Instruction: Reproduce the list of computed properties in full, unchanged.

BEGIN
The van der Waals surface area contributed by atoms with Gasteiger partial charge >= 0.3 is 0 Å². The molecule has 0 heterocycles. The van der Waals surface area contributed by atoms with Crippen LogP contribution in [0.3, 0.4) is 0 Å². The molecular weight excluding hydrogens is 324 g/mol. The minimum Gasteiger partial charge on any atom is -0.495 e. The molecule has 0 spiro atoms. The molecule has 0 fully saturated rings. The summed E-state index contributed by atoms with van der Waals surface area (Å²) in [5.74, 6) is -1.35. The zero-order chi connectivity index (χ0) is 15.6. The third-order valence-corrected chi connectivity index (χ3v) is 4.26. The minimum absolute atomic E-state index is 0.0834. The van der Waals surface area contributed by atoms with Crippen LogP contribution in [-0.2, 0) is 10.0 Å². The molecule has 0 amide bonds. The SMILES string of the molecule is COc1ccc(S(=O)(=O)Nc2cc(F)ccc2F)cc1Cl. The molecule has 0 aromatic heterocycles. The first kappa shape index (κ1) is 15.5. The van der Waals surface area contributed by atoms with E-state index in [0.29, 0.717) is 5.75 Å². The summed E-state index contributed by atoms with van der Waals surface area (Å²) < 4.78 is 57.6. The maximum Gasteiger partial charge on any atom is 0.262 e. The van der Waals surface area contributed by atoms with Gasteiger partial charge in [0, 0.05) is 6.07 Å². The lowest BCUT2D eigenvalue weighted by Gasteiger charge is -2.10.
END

The van der Waals surface area contributed by atoms with Gasteiger partial charge >= 0.3 is 0 Å². The molecule has 0 heterocycles. The van der Waals surface area contributed by atoms with Crippen LogP contribution in [0.3, 0.4) is 0 Å². The molecular weight excluding hydrogens is 324 g/mol. The minimum Gasteiger partial charge on any atom is -0.495 e. The molecule has 0 spiro atoms. The molecule has 0 fully saturated rings. The summed E-state index contributed by atoms with van der Waals surface area (Å²) in [5.74, 6) is -1.35. The zero-order chi connectivity index (χ0) is 15.6. The third-order valence-corrected chi connectivity index (χ3v) is 4.26. The minimum absolute atomic E-state index is 0.0834. The van der Waals surface area contributed by atoms with Crippen LogP contribution in [-0.2, 0) is 10.0 Å². The molecule has 0 amide bonds. The SMILES string of the molecule is COc1ccc(S(=O)(=O)Nc2cc(F)ccc2F)cc1Cl. The molecule has 0 aromatic heterocycles. The first kappa shape index (κ1) is 15.5. The van der Waals surface area contributed by atoms with E-state index in [0.29, 0.717) is 5.75 Å². The summed E-state index contributed by atoms with van der Waals surface area (Å²) < 4.78 is 57.6. The maximum Gasteiger partial charge on any atom is 0.262 e. The van der Waals surface area contributed by atoms with Gasteiger partial charge in [0, 0.05) is 6.07 Å². The lowest BCUT2D eigenvalue weighted by Gasteiger charge is -2.10.